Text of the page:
Ava DuVernay is one of our favorite filmmakers—not just because she makes great movies (though she does), but because she does everything else too. She started out as a publicist; she’s an activist and inspirer; she works for causes that are important to her. And one of those, since before she even became a director, is getting other films about people of color in front of audiences.
DuVernay founded AFFRM (African-American Film Festival Releasing Movement) back in 2010, working as a conduit between film festivals, theaters, and moviegoers to distribute and promote films like Restless City, Kinyarwanda, and her own (wonderful) Middle of Nowhere. Tuesday, the group rebranded itself ARRAY, announcing a broader focus in its releases (according to The Wrap , they’ll expand to push films by Latino, Asian, Native American, Middle Eastern and female filmmakers).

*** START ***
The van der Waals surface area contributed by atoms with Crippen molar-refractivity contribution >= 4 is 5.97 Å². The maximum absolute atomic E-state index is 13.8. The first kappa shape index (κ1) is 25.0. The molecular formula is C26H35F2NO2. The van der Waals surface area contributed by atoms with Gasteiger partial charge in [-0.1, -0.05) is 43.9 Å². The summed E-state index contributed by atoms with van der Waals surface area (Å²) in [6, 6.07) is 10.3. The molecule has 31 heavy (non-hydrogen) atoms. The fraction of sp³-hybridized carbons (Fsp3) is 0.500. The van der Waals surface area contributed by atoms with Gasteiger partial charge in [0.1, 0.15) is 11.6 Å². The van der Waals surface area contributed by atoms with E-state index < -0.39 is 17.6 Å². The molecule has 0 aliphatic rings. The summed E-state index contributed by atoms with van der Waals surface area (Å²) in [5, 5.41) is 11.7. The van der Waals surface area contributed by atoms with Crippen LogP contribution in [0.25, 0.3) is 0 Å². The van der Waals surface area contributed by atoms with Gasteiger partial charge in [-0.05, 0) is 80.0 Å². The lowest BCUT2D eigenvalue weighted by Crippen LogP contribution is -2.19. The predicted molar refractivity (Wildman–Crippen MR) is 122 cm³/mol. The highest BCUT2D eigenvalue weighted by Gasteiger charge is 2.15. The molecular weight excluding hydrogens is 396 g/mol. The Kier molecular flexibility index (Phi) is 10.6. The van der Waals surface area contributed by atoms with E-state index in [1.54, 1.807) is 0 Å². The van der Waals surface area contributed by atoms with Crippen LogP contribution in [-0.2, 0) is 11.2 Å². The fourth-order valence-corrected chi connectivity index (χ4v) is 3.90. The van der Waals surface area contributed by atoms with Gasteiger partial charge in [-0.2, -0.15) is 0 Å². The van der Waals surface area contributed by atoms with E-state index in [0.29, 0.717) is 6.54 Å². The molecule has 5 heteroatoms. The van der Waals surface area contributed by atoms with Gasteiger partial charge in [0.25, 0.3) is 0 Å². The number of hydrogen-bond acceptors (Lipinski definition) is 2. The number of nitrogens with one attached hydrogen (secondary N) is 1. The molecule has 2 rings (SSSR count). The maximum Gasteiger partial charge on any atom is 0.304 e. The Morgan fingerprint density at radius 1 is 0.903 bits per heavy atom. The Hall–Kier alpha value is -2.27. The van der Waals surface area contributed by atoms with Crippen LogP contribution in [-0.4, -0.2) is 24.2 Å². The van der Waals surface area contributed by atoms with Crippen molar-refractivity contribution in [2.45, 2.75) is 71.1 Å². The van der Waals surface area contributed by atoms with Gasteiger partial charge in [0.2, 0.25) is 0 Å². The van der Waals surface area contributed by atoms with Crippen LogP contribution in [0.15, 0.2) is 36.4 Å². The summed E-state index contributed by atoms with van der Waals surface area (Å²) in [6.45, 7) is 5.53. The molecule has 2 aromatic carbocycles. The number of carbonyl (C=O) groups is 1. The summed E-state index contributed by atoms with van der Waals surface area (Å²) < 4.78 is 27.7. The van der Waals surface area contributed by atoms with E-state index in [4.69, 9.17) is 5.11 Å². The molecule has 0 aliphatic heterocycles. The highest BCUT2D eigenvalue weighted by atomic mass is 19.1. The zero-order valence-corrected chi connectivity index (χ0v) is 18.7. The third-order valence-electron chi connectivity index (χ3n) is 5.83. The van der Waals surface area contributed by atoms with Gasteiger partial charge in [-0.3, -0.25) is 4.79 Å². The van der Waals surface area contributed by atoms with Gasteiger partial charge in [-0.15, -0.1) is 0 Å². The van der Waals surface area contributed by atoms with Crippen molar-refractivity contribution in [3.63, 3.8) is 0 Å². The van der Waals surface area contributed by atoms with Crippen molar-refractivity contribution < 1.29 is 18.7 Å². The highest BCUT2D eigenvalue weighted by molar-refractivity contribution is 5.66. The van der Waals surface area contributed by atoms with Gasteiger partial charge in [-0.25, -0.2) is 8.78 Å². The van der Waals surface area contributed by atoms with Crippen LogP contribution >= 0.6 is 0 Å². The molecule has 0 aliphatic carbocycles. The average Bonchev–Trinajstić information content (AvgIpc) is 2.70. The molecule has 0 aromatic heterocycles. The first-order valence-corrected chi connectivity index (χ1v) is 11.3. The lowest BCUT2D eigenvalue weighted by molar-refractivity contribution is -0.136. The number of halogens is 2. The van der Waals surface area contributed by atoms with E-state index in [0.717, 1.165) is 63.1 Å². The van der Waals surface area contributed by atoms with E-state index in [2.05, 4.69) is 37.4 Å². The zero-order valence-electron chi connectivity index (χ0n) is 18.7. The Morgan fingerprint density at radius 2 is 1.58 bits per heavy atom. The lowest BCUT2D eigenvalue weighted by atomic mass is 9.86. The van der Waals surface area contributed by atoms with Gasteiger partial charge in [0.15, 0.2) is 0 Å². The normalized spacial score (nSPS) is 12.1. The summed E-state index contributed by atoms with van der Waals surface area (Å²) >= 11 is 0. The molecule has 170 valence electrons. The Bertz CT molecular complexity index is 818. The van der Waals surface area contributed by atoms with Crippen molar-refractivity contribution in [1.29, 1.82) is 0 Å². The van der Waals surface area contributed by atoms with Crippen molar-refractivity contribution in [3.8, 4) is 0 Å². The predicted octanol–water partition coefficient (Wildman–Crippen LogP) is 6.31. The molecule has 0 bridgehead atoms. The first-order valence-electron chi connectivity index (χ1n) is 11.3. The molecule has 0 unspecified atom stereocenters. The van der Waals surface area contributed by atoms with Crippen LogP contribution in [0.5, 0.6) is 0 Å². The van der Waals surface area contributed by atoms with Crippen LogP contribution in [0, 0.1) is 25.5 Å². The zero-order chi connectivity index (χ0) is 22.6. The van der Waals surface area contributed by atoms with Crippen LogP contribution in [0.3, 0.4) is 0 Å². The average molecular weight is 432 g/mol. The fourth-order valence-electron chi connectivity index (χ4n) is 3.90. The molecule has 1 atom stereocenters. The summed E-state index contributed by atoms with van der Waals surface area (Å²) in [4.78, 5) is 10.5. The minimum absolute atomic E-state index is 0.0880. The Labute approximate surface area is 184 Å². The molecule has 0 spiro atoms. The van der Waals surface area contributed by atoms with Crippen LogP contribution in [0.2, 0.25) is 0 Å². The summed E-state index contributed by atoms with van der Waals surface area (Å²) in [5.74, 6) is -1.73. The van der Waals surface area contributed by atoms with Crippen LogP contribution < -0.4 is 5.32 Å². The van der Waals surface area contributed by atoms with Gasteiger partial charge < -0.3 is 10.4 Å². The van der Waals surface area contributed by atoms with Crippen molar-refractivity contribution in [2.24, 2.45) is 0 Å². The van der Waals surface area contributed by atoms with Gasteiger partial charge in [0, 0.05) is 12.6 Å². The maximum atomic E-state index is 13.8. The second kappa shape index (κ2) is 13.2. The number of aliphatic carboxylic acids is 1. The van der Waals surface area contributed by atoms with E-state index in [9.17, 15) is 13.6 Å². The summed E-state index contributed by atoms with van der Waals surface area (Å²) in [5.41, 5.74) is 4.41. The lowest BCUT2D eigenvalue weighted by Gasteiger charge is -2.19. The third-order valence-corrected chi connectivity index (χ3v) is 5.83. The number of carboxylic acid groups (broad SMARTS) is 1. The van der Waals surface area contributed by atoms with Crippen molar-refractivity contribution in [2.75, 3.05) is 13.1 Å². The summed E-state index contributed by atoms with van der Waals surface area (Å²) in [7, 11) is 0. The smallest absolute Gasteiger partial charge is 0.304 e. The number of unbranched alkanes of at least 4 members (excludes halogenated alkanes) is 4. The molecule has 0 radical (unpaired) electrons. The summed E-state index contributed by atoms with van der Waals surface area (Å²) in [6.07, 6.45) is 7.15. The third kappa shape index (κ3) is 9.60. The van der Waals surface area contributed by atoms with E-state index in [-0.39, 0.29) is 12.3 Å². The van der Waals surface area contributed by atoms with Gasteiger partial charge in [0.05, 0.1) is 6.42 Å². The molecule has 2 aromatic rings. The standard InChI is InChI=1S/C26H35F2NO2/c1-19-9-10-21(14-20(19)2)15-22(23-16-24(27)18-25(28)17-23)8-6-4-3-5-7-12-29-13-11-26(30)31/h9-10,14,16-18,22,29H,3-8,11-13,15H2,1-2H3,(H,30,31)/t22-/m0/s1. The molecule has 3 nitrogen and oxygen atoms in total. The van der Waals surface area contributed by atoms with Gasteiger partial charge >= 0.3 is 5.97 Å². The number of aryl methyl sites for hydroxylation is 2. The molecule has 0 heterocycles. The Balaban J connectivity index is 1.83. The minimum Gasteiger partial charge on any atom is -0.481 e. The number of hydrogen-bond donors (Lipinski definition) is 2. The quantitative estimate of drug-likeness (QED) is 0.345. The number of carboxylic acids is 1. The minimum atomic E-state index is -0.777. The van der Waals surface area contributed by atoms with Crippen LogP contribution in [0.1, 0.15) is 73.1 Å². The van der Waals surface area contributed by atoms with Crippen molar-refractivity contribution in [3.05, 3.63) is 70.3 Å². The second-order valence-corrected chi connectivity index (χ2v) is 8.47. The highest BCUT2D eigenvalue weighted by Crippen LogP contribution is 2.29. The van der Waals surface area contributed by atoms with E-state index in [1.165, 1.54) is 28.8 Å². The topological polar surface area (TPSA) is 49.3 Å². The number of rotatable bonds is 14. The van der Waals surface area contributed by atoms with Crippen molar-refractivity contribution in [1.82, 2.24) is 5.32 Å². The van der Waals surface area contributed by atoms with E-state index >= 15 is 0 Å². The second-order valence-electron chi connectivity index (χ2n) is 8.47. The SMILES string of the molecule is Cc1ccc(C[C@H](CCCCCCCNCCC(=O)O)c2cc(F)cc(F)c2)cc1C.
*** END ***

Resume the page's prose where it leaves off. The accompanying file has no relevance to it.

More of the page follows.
And ARRAY has announced its next two releases: Los Angeles Film Festival Special Jury Prize winner Ayanda and the Mechanic (from South African writer-director Sara Blecher) and Out of My Hand (from Japanese director Takeshi Fukunaga), which also screened at LAFF. Both films will be out in November.